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Everything posted by veganashtangi

  1. Hey, I thought you might want to know that I've recently started my own vegan blog. I'll still be keeping the other blog (the ashtanga journal).
  2. Just in case you don't already know, both Pilates and yoga are great for lower back strength and flexibility. You might want to give them a try. Both are known to enhance performance in other activities, weight lifting included. Amazing legs, btw.
  3. I've read that she's doing lots of Pilates and ballet-based exercises in order to tone her legs because she couldn't focus on her arms after the horse fall. She has amazing thighs IMHO.
  4. You Passed 8th Grade Geography http://images.blogthings.com/couldyoupass8thgradegeographyquiz/pass.jpg Congratulations, you got 8/10 correct! Could You Pass 8th Grade Geography? http://www.blogthings.com/couldyoupass8thgradegeographyquiz/
  5. Sorry to hear that, even if I don't know you, but these things always touch me deep inside. Fortunately, therapies have improved a lot over the years, so it's possible to beat cancer, as many have said. I hope all ends well.
  6. This is a fantastic website on jala neti technique (the nasal wash others have been talking about). Many of us yogis use it in order to breathe more evenly and deeply. It basically washes off mucus and dirt from your sinuses and helps prevent colds and allergies. It's kinda tricky to learn, but once you know how to do it, it's pretty easy. Do it daily, first thing in the morning, for best results (you can do it at any other time of day, but it's generally advised to do it before meals rather than after). I've also heard about GSE (grape seed extract), which is a natural wide-spectrum antibiotic, being great for this. I think you can pour a few drops in the water for your jala neti and then use it as normal. I haven't used it myself, so I can't give further information. Ask your local health food shop. Hope this helps.
  7. I've already added myself. Look in the Atlantic Ocean, close to Morocco.
  8. As long as your knees don't go beyond the level of your toes, and in the same plane as your middle toe, there should be no problem. The closer your leg is to vertical, the better - the knee remains more protected in that position. I know this b/c certain yoga postures involve a similar bending in the knees (Warrior being probably the best example).
  9. Thank you, guys. My apologies, AllIEverTouched, I know it was your post.
  10. Sorry, this is not a proper answer. I just hope somebody posts a couple of exercises at least, b/c I've lost my butt to yoga! And both my gf and I want it back!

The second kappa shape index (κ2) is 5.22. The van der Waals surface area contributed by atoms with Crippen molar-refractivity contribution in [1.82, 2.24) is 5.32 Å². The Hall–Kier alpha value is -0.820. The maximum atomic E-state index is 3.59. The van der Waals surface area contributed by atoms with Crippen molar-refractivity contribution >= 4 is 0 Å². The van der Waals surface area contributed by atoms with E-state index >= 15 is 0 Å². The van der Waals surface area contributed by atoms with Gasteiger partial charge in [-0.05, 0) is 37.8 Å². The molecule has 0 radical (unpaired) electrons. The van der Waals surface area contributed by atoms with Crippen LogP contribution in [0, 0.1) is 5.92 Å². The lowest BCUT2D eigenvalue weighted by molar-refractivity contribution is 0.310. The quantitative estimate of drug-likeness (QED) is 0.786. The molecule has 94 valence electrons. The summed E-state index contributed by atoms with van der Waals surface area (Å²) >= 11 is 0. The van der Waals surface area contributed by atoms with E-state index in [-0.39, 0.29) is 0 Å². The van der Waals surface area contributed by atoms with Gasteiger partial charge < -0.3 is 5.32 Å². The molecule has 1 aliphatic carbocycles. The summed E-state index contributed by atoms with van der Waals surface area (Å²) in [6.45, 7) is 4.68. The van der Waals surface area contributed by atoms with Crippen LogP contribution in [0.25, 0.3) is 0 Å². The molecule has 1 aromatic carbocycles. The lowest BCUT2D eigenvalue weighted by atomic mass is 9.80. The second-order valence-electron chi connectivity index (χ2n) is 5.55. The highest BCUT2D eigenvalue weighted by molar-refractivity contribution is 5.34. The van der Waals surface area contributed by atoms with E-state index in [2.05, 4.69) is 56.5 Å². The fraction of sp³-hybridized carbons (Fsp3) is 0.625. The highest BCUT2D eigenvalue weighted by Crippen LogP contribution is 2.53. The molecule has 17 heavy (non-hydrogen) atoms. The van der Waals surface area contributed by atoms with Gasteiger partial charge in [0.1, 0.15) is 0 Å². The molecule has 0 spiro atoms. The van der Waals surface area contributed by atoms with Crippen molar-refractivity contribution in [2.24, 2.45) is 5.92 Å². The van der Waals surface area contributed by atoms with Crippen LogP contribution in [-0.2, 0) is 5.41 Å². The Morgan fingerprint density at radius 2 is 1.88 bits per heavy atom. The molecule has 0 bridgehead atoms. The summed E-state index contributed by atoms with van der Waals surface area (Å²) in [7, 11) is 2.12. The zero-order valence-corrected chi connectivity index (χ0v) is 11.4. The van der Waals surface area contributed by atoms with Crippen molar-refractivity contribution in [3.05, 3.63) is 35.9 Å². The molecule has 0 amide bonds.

11. My top 10, in order of preference (info on how often I have them is in brackets): 1.-Parsimmon (only when they're in season) 2.-Conference pears (at least 1 daily) 3.-Clementines (at least 1 daily) 4.-Pineapple (at least 4 times a week) 5.-Banana (at least 4 times a week) 6.-Watermelon (only when they're in season) 7.-Melon (not very often) 8.-Pomegranate (only when they're in season) 9.-Cherries (only when they're in season) 10.-Grapes (not very often) I don't like raw apple, basically because get an odd itch in my gums.
  12. This is not an answer to your question but actually a comment. I thought it'd be funny to let you know that that I am 178 cm tall and currently weigh 65 kg.
  13. That album is fantastic. A fellow ashtangi and I are fond of saying it's haunting. The CD comes with a fantastic booklet with the words and translations and a quick background on the mantras. I had not heard about the first and the last one before, but both "Light On Life" and "Yoga Body, Buddha Mind" seem to be wonderful books, according to some reviews I've read. Unfortunately, I let the chance to buy Iyengar's one last September when I was in London and now I'll have to buy it online grrr I'm currently reading "Light on Patanjali's Yoga Sutra", Iyengar's comment on this text about yoga philosophy, which is my favourite of all of the ancient text. It's quite complex but very deep. It's amazing how those thoughts that are hundreds of years old are still true nowadays.
  14. Well said! Mmm. I think it was a bit awkward in the beginning, but now I've got used to it, I actually like chanting. In Ashtanga Yoga we have an Opening Mantra and a Closing Mantra that we chant at the beginning and the end of every practice. Read them here. Other than that, I love Gayatri Mantra and Om Asatoma Mantra. In addition to singing them myself, I enjoy listening to Deva Premal's versions, included in her album "The Essence". Btw, which books did you buy in the conference?